WHAT: It’s not too early to start thinking about Valentine’s Day, the day when slackers hope one day of wine, flowers and chocolates will make up for 364 days of neglect.
I consider Valentine’s Day amateur day for lovers, just as I think of New Year’s Eve as amateur night for drinkers, Christmas as amateur day for gift givers and wishy-washy Christians and Thanksgiving Day as amateur day for people who don’t realize how lucky they are.
I think you should practice all those things all year long, just as you don’t have to wait for Mother’s Day or Father’s Day to show you parents you love them.
But it never hurts to show affection on Valentine’s Day, and what better way to do it than with wine. Menage a Trois, the wine that started with a clever name and a hint of naughty romance, has many suggestions to help.
In fact, for Feb. 14, they have 14 ways to enjoy Menage a Trois. I tried the Chardonnay, and thought it excellent for romance. I generally prefer red wine, but most women would rather have a white wine, so guys, if you’re trying to impress a lady, bring the Chardonnay.
This is a crisp Chardonnay with powerful aromas of lemon, lime and pear. Tropical fruit flavors dominate the taste. It is a crisp, full-bodied wine with a touch of creaminess that leaves a pleasant aftertaste.
The original Menage a Trois was a blend of three red grapes: Zinfandel, Merlot and Cabernet Sauvignon. The double entendre name got the attention, but when people picked it up they were surprised at the quality of the wine at such a low price. It is the best selling wine in the United States. Suggested retail price for all of their wines is $10-15, and you often can find sales.
The line has expanded beyond red, white and rose blends to include many single varietals. To keep the name true, the winery blends grapes from three areas instead of using three different varietals.
The Chardonnay, for instance, breaks down to 60 percent from Monterey County, 31 percent from Santa Barbara County and 9 percent from Mendocino County.
Each area brings a different characteristic to the wine, leading to a delightful, complex finished product.
The wine was fermented with a special French yeast and induced a partial malolactic fermentation to enhance the creaminess of the wine. The blend then spent some time in French and American oak to make it even more complex.
The result is a wonderful wine at a very nice price.
WINERY: Menage a Trois is made by the Folie a Deux Winery in Napa Valley, which is owned by Trinchero Family Estates.
The name for the winery comes from a psychiatric term that means a fantasy or delusion shared by two people. That seemed appropriate since the winery was founded by two psychiatrists in 1981.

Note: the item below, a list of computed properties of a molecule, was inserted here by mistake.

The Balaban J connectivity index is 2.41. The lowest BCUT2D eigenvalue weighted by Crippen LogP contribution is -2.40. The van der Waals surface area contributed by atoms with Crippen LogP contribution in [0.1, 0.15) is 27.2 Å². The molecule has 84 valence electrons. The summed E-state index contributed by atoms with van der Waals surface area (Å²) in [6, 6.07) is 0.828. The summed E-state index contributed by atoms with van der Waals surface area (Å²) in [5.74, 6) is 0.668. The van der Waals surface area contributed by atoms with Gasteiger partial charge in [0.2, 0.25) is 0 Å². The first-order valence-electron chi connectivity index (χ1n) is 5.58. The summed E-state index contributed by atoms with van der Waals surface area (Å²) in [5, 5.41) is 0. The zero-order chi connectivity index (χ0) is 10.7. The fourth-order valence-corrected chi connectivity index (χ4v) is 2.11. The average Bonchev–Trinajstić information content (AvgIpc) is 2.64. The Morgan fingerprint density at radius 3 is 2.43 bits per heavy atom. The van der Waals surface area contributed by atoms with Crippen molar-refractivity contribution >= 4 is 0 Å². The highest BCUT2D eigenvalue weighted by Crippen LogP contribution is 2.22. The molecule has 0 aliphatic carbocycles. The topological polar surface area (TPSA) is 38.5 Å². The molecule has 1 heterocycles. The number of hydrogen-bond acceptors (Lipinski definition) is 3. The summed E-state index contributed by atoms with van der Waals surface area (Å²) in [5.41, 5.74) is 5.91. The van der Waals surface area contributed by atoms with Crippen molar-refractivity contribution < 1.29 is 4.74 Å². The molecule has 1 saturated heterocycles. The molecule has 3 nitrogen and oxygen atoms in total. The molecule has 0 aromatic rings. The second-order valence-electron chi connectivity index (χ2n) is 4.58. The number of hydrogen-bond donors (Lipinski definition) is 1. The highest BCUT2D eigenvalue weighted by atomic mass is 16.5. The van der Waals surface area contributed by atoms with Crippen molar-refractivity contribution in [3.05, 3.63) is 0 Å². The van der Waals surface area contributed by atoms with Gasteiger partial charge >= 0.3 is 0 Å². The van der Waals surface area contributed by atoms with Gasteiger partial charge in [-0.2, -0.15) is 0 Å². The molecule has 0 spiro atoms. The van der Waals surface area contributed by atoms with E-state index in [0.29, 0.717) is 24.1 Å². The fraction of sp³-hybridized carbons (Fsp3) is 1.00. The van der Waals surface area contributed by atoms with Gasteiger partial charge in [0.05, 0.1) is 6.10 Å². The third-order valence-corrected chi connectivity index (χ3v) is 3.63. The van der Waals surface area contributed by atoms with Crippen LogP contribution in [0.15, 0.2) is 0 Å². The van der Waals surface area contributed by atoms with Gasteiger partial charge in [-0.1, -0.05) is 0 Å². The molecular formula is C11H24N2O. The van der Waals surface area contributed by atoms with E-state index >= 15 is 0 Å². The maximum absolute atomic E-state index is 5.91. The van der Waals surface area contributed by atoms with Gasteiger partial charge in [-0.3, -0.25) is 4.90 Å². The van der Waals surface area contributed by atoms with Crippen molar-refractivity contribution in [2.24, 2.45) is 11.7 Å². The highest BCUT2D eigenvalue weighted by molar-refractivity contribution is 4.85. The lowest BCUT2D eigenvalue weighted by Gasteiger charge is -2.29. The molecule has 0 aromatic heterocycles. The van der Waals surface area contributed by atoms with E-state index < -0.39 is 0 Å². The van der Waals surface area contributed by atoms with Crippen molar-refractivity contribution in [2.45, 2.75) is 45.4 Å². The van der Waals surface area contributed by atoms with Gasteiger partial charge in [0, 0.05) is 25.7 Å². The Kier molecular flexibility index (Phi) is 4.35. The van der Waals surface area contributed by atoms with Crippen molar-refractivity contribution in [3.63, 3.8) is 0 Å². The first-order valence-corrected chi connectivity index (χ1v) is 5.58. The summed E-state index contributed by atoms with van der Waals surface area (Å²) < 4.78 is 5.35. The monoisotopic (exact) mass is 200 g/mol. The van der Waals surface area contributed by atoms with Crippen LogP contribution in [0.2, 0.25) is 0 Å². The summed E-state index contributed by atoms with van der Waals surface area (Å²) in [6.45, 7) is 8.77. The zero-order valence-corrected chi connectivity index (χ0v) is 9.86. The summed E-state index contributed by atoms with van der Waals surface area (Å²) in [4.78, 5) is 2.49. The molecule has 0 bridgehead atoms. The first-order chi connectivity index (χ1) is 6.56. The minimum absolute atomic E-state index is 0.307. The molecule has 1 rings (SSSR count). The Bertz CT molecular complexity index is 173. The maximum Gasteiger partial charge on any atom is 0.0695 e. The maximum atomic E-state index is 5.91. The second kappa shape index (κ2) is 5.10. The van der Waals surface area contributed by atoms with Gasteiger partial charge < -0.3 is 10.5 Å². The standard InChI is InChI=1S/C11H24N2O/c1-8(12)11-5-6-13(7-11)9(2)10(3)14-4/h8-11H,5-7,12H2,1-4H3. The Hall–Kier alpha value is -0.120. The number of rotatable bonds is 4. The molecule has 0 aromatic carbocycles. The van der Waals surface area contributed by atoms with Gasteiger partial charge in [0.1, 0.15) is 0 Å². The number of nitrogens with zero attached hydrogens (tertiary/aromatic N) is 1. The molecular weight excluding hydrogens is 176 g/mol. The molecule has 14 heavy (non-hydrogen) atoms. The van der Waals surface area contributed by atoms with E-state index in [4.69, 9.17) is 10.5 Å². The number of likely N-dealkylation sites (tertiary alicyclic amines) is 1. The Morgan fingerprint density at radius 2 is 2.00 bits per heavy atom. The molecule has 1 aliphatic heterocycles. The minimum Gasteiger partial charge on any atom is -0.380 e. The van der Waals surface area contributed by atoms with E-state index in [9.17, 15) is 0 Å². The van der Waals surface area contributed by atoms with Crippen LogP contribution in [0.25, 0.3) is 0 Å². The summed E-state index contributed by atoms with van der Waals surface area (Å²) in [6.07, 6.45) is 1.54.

After achieving success they sold the winery to the Trinchero family in 2004.
The Trincheros trace their company back to 1947 when brothers John and Mario Trinchero moved to St. Helena and bought the Sutter Home Winery. Their first vintage was 1948.
Other family members joined and the company grew. Sutter Home can take credit for developing the White Zinfandel variety in 1975. The popularity of that wine grew quickly, and the winery grew with it.
Today Trinchero Family Estates represents more than 27 brands in the United States and Australia.
Here are the 14 choices you have with Menage a Trois: Red blend, White blend, Rose blend, Midnight blend, Prosecco, Cabernet Sauvignon, Malbec, Merlot, Moscato, Pinot Grigio, Pinot Noir, Zinfandel, Sauvignon Blanc and Chardonnay.
If that’s not enough Menage a Trois for you, there’s always three kinds of vodka: Straight, Triple Berry and Triple Citrus. Each sells for about $25.
GOES WITH: I tried the romantic effects of Menage a Trois on my wife, Teri, and it seemed to work pretty well. We had just returned from a quick trip to New Orleans, which has all kinds of romantic charm. I wanted to continue the atmosphere of the trip so I made Shrimp Creole, using a mix of spices we bought in the French Market.
The package from Louisiana Fish Fry Products was great, and easy to use. I mixed up the spices with water, added a few extra chopped vegetables and it cooked up in about 20 minutes. We served it over rice and had a feast. I added a little extra hot sauce to my bowl. I can’t wait to try their mixes for gumbo, etouffee and barbecued shrimp.
The Chardonnay was a perfect match. The flavor was big and bold enough to stand up to the spices, and the citrus flavors were perfect with the shrimp. Teri liked the flavor of the wine even more than I did.
The wine is a good aperitif to sip before dinner, or you can pair it with many fish and shellfish dishes, grilled chicken, pasta with alfredo sauce, or light cheeses. Chill it in the refrigerator and then let it warm up for 10 minutes or so before serving.